FISHING — The Washington Fish and Wildlife Commission today approved the sale of the state’s Colville Fish Hatchery to Stevens County, which plans to use it as an educational and vocational learning center.
- I looked into the potenial benefits of this sale in my Outdoors column last week.
The commission approved a proposal to sell the 95-year-old trout hatchery for its appraised value of $150,000 during a public meeting in Olympia.
“This is really a win-win for the department and Stevens County,” said Commissioner Gary Douvia, who lives in Colville and helped to champion the sale. “While the hatchery may be past its prime, it’s still a real asset for the community.”
Dan Budd, WDFW real estate manager, said the state acquired the trout hatchery from Stevens County in 1933 and operated it for nearly 80 years. WDFW closed the facility last June and moved most of the fish production to the Spokane Hatchery to cut costs in response to state budget reductions, he said.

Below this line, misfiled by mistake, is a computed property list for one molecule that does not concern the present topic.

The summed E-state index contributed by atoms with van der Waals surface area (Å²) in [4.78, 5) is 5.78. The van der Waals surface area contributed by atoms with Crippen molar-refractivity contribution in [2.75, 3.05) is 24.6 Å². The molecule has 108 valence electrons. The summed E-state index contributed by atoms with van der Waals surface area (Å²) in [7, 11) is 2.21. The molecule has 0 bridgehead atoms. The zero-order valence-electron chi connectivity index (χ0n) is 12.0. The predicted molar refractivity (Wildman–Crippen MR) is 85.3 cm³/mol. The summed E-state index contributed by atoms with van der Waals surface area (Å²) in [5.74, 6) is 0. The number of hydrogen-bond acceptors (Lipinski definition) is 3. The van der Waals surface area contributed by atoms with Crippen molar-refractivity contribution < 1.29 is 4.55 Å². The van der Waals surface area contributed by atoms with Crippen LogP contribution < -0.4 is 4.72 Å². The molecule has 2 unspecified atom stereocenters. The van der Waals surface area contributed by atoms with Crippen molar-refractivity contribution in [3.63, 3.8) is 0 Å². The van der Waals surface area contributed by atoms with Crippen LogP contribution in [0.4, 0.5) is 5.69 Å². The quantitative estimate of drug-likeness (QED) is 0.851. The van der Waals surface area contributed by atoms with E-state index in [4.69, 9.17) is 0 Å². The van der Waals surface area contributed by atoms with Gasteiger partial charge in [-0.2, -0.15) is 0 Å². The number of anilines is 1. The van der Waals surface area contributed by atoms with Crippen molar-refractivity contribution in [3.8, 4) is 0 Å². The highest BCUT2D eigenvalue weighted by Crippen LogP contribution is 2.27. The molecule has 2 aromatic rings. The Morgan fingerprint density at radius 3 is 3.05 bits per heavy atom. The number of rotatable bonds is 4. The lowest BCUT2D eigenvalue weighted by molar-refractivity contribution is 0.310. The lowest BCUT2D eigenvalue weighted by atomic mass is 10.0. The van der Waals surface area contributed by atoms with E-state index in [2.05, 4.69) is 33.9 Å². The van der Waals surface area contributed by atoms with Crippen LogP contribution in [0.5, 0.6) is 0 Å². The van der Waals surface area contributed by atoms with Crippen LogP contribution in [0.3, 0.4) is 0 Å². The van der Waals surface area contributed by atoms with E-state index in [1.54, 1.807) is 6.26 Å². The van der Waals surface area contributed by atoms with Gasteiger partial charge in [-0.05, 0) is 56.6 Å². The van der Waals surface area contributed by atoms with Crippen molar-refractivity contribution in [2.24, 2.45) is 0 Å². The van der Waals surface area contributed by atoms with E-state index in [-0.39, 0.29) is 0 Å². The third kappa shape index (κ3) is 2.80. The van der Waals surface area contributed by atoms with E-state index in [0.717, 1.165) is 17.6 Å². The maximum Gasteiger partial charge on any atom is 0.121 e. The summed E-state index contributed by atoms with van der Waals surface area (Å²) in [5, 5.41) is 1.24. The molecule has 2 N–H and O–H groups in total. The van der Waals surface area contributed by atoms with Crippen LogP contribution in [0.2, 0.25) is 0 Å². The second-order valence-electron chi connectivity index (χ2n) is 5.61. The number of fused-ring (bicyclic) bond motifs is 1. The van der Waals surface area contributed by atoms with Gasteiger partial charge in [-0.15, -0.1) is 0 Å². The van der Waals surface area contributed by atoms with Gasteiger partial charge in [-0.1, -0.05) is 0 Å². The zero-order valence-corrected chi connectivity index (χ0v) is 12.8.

Douvia said the county plans to create a non-profit organization to work with area schools to operate the facility and use it as a learning center. Students will learn hatchery-management skills at an on-site classroom affiliated with the Spokane-based NEWTECH Skill Center and supported by local Stevens County school districts.
“The last time I checked, 22 students had signed up – and the program isn’t even up and running yet,” Douvia said.
Trout produced by the students will provide additional fish for local lakes and boost the local economy, he said. In addition, the terms of contract allow WDFW to credit Stevens County for the value of those fish toward the amount owed for the hatchery.
The current 19.4-acre property includes water rights and a small house. The Colville Confederated Tribes provided operational funding for the hatchery from 2010 through 2012, before it was closed last June.